Five leading clinicans have added their voice to criticism of the US Food and Drug Administration’s record on drug safety in an editorial published in the journal Archives of Internal Medicine.
The critics say the FDA lacks authority to fulfil its function because it cannot order drugs off the market, required label changes or issue sanctions against pharmaceutical companies that fall foul of its recommendations.
The group – all of whom are or have been members of the FDA’s drug safety and risk management advisory committee – say the agency’s current procedures mean that serious safety issues can be missed before and after approval. They recommend that a new Center for Drug Safety be set up that will operate independently from the Center for Drug Evaluation and Research in order to avoid conflicts of interest.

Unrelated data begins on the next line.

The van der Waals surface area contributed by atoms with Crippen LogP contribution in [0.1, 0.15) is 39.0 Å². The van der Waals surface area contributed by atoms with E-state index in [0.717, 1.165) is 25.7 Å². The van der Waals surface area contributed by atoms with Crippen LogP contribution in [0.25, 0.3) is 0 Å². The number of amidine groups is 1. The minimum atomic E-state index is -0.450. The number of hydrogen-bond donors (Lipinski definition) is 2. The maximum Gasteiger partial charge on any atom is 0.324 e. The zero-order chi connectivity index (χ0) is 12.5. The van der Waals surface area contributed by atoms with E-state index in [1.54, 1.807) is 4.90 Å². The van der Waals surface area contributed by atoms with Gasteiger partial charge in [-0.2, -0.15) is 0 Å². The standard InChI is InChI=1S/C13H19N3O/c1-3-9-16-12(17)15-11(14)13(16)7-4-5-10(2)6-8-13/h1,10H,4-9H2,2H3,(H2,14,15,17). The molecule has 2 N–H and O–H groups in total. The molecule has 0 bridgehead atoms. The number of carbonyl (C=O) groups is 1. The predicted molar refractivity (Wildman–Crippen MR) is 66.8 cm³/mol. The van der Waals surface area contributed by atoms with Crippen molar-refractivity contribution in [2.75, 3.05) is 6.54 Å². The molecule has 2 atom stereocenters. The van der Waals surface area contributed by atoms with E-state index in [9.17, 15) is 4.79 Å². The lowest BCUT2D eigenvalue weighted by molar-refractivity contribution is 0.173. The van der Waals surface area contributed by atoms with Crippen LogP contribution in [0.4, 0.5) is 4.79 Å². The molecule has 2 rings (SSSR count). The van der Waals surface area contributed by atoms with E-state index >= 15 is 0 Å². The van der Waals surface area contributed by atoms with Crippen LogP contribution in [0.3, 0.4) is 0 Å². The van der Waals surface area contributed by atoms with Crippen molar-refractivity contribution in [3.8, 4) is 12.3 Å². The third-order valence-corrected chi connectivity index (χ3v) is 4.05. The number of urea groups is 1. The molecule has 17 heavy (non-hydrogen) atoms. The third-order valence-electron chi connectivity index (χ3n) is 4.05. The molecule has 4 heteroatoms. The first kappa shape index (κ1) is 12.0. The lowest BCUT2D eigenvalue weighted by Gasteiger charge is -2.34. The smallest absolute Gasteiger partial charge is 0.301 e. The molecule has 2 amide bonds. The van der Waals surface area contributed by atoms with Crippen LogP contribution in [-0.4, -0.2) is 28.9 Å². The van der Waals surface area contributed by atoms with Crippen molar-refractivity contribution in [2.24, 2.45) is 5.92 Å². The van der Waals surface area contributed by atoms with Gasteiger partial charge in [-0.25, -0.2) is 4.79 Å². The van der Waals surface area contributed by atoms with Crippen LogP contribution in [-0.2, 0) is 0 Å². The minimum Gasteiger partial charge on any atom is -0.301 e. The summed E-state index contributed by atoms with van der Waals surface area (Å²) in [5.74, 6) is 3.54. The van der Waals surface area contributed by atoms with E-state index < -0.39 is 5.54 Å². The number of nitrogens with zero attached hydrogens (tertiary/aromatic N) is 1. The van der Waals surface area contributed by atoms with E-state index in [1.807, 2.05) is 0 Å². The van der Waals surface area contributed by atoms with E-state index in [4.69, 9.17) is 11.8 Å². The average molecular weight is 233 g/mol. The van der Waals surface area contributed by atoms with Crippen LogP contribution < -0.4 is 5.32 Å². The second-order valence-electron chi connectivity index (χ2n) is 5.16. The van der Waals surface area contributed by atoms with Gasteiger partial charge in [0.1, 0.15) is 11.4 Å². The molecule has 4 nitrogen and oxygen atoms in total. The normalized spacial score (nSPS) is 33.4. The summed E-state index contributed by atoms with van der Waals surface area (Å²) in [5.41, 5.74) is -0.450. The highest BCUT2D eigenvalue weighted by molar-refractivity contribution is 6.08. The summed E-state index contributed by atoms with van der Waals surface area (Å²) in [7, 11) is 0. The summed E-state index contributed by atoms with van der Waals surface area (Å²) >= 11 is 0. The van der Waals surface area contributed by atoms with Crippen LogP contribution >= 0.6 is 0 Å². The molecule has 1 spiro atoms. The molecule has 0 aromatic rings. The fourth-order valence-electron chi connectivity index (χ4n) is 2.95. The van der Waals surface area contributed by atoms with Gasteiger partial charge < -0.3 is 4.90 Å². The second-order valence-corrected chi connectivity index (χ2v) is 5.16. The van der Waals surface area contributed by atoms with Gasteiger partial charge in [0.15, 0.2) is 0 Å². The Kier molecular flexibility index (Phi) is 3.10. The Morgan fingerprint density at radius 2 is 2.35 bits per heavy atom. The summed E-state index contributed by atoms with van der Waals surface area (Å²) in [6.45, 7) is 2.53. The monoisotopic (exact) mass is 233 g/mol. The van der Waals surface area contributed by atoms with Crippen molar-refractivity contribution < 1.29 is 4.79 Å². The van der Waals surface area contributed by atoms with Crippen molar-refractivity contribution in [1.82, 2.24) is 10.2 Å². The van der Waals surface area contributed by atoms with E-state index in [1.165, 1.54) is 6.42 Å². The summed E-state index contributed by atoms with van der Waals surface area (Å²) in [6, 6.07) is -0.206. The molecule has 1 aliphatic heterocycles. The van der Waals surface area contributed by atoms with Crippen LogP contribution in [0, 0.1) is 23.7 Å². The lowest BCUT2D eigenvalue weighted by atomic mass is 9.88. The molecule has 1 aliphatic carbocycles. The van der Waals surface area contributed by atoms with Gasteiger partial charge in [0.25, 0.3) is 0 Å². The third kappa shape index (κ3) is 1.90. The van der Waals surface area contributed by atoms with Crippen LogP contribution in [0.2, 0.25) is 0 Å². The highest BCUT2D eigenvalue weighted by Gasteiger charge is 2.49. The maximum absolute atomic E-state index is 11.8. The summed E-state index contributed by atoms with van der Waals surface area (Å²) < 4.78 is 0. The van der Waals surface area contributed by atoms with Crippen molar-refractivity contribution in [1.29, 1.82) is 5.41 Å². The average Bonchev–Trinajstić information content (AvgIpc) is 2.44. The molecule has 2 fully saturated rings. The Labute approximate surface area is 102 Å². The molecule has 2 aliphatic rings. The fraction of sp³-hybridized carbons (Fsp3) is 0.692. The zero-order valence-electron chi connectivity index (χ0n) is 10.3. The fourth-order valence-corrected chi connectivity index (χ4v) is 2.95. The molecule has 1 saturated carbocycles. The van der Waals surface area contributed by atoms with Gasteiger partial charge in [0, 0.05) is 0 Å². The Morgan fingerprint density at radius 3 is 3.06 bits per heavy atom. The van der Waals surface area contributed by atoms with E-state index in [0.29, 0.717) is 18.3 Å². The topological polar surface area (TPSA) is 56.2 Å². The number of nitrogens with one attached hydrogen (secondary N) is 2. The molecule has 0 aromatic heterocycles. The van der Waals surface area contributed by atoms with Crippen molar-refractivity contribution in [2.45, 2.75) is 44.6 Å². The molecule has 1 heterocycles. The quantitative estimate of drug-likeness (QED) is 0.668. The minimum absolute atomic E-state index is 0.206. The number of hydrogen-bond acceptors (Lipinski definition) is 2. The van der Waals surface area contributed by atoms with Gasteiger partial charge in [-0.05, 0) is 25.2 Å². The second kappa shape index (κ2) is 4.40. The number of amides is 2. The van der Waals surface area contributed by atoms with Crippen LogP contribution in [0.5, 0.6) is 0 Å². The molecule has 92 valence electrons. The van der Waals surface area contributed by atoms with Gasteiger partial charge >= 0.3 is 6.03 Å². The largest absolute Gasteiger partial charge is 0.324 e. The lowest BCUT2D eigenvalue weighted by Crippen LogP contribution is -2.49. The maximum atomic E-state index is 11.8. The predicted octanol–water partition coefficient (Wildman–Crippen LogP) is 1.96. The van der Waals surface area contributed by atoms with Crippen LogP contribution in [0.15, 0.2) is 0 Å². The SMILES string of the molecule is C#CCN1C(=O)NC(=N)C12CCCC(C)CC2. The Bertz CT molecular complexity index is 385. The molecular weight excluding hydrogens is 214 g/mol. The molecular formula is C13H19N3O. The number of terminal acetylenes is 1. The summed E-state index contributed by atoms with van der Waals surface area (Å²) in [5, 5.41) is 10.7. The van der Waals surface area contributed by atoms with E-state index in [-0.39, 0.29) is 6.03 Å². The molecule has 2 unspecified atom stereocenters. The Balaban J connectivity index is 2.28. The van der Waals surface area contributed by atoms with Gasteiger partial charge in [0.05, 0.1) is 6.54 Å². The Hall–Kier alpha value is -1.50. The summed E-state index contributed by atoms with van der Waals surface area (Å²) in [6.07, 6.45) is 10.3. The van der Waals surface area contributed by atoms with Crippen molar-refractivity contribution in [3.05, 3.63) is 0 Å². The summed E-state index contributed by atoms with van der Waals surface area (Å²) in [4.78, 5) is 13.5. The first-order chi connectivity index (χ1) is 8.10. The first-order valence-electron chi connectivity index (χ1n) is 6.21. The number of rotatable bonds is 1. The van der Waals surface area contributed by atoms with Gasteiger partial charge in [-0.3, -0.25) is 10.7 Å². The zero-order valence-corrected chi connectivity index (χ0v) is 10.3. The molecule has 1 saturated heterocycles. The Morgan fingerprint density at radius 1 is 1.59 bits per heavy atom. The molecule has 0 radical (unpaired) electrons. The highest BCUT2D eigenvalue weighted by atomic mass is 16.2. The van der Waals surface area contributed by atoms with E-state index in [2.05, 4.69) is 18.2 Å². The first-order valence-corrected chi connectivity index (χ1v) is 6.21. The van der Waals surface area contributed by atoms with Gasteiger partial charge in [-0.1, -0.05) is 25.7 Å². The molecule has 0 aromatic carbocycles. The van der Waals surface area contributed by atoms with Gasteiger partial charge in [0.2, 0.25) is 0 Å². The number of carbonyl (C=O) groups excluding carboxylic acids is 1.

The critique echoes the findings of an Institute of Medicine report published last month which concluded that chronic underfunding, a lack of clear regulatory authority, a significant tail-off of FDA resources devoted to new products once they are marketed and inadequate post-approval data are harming the agency's ability to monitor newly-marketed drugs.
Congress should provide the FDA with more legal authority to pursue safety violations, create a ‘conditional’ drug approval for some drugs whose risks and benefits are not clear cut, shore up funding for drug safety monitoring programmes and reduce the numbers of experts with potential conflicts of interest on advisory committees.
Consumer advertising should also be banned for newly approved drug classes until they have been on the market long enough to detect any safety issues, they note.
More information is available on the AIM website here.